Ministers will be forced to pioneer a new way of financing nuclear power after Hitachi walked away from a £16bn plant in north Wales. The suspension of the Japanese giant’s Horizon project on Anglesey, expected to be confirmed at a board meeting tomorrow, will force the government to lure investors with a financing method that would pile costs on to consumers, even before a plant has been built. Ministers are expected to accelerate plans to introduce regulated asset base (RAB) financing, which is popular in the water and infrastructure sectors, for nuclear plants including the Horizon site. Hitachi’s mothballing of its scheme, which could cost about 400 jobs, will be a damaging blow to Britain’s energy policy. In November, its Japanese counterpart Toshiba scrapped plans to build a nuclear plant at Moorside in Cumbria. Japan’s withdrawal from the UK market will kill the country’s ambitions to sell reactors around the globe. It leaves Britain dependent on France’s EDF and the Chinese company CGN. Together they are building the £20bn Hinkley Point power station in Somerset, and CGN has ambitions to build its own reactors on the Essex coast at Bradwell-on-Sea. Industry insiders said state-controlled CGN could swoop on Anglesey if Hitachi puts the project up for sale. Kepco of South Korea would also be interested. The project’s collapse follows years of negotiations between Tokyo and London. Last summer Britain agreed to split the equity equally with the Japanese government and Hitachi. Ministers were keen to avoid a repeat of the deal struck with EDF, which guarantees at least £92.50 per megawatt hour for Hinkley Point’s electricity for 35 years. The Horizon deal would have guaranteed about £75 per megawatt hour, falling to the £50s for future reactors on the site. However, the Japanese government balked at the risk, and tried to pass the equity on to Japanese utility companies. That triggered nervousness at Hitachi, a conglomerate with interests from train manufacturing to power grids. Nuclear power makes up just 4% of its business. Shares in Hitachi surged almost 9% on Friday amid speculation about Horizon being halted, despite the company having spent more than £2bn on the plans. EDF is keen to use RAB financing for Sizewell C in Suffolk, its next UK plant. The funding method, which allows investors to earn a set return, has been used for a huge new sewer beneath London and Terminal 5 at Heathrow. However, the pre-funding formula passes some of the risk of cost overruns on to consumers, and their bills rise even before a project has been completed.
Times 13th Jan 2019 read more »
In the decades ahead, people will look back on the events of the past few months as pivotal for Britain’s nuclear power industry – and wider energy policy. Japan’s Toshiba walked away from its Cumbrian nuclear project in November. Its fellow Japanese industrial giant Hitachi is set to halt its £16bn Horizon project on Anglesey at a board meeting tomorrow. With that, Britain’s energy policy will be left in tatters. The long-expected renaissance in nuclear power will be reliant on France’s EDF and China’s CGN, via their plants at Hinkley Point, Sizewell and Bradwell. Japan will accept the end of its attempts to sell its reactors around the world. Perhaps unsurprisingly, Toshiba and Hitachi finally realised that the risks of the new nuclear power stations going wrong and saddling them with huge costs were not ones they or their shareholders were prepared to stomach. Unlike EDF and CGN, they are not extensions of the state. They rationally deduced that those risks belong on the balance sheet of Her Majesty’s government. So they walked away. Hitachi’s exit also makes a mockery of Britain’s industrial strategy. Without this clean, reliable power, we can forget about an electric car revolution or a manufacturing renaissance. What will power those millions of batteries when drivers arrive home from work and expect to be able to refuel their cars with electricity? Instead, we’ll be ever more dependent on imported gas and gambling that renewables such as wind and solar, coupled with innovations such as giant batteries and micro power grids, can fill the gap. But that is by no means certain. As Horizon’s chief executive Duncan Hawthorne put it: “Are you going to bet your future on that?” Well, it turns out we are. By the time we find out whether that was the right call, of course, it will be too late to do anything about it.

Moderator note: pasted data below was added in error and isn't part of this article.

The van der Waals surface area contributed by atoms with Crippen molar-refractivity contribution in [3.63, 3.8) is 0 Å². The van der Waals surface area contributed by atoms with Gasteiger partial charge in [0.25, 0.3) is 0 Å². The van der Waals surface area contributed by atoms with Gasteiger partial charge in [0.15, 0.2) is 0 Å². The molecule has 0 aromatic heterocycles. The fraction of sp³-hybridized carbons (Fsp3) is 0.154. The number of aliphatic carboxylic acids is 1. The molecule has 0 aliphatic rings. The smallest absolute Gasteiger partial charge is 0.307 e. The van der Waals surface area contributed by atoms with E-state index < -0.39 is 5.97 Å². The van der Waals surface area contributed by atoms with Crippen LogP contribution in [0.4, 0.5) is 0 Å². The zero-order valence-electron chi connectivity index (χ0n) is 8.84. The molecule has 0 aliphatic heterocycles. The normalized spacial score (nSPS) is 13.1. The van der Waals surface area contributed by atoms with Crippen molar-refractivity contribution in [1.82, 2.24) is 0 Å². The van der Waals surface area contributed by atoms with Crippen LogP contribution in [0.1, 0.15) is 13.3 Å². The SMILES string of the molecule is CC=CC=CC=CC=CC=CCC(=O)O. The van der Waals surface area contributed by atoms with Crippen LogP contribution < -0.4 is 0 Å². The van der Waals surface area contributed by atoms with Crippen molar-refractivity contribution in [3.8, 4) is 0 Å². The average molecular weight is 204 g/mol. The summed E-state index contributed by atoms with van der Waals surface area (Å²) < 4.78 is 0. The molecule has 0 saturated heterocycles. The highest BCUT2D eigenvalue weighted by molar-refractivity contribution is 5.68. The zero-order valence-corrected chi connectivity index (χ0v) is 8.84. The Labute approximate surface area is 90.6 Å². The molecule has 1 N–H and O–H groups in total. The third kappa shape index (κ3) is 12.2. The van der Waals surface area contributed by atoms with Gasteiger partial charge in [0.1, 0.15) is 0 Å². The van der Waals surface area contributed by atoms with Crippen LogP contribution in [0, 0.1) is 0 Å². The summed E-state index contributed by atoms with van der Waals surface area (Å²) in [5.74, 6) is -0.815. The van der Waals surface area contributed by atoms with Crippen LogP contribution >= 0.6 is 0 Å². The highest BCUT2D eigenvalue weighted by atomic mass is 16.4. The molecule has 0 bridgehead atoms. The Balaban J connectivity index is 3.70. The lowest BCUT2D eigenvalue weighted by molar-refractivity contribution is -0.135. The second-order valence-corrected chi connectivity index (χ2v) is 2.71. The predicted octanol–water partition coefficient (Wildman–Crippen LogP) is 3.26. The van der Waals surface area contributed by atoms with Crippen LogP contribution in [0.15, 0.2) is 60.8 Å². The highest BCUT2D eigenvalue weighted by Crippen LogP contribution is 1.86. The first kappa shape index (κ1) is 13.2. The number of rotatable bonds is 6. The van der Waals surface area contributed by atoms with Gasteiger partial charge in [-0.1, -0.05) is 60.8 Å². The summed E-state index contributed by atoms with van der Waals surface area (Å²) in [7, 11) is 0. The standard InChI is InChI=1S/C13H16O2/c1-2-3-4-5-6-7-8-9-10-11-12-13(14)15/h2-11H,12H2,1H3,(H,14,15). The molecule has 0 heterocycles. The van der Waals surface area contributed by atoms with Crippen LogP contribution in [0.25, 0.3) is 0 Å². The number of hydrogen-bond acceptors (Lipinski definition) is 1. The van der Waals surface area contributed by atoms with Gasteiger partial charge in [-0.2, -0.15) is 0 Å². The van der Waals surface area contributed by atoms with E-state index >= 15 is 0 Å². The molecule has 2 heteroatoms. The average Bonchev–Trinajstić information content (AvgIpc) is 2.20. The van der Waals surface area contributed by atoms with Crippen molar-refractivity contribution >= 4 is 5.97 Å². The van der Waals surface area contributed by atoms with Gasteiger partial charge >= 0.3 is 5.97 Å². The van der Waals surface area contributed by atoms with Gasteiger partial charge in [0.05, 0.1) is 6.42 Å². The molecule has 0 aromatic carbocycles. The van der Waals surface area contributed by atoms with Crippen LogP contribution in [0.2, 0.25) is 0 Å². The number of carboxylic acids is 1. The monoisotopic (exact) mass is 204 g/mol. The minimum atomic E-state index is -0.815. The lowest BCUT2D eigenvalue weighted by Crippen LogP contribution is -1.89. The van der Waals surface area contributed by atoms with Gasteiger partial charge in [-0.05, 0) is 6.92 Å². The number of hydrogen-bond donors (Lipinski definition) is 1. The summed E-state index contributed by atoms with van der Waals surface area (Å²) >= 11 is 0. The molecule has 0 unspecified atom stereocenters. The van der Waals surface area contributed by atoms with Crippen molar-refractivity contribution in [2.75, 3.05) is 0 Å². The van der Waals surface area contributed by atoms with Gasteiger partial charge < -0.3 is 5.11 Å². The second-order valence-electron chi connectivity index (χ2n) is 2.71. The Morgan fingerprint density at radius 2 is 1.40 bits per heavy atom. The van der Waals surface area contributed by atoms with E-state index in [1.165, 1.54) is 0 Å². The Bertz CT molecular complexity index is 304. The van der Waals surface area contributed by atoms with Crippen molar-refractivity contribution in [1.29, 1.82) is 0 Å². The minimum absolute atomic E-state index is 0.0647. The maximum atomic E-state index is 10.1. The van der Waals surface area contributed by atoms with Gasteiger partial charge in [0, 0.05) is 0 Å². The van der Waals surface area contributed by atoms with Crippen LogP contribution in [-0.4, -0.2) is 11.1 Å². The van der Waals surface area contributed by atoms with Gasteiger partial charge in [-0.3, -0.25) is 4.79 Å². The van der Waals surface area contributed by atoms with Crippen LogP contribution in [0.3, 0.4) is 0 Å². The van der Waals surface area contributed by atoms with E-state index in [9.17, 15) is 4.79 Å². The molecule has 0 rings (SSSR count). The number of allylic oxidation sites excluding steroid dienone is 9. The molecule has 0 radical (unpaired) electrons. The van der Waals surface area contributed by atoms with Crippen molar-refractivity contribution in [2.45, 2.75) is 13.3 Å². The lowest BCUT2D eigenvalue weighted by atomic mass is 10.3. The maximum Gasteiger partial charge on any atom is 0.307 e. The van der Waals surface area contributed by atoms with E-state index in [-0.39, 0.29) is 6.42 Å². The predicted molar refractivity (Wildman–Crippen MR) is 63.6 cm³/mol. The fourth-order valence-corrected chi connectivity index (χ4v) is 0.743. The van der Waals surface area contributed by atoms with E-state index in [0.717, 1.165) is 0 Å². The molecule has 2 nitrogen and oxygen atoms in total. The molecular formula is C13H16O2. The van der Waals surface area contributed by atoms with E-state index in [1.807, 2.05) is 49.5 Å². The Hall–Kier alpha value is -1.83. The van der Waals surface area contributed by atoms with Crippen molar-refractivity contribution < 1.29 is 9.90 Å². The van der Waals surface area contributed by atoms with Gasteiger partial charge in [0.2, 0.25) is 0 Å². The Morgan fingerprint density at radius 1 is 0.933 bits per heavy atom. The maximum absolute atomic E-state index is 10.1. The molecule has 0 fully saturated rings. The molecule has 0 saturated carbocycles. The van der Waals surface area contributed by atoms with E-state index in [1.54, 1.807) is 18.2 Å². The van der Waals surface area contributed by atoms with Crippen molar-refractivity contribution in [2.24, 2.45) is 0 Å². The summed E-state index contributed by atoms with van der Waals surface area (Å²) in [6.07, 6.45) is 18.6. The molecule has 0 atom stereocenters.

Times 13th Jan 2019 read more »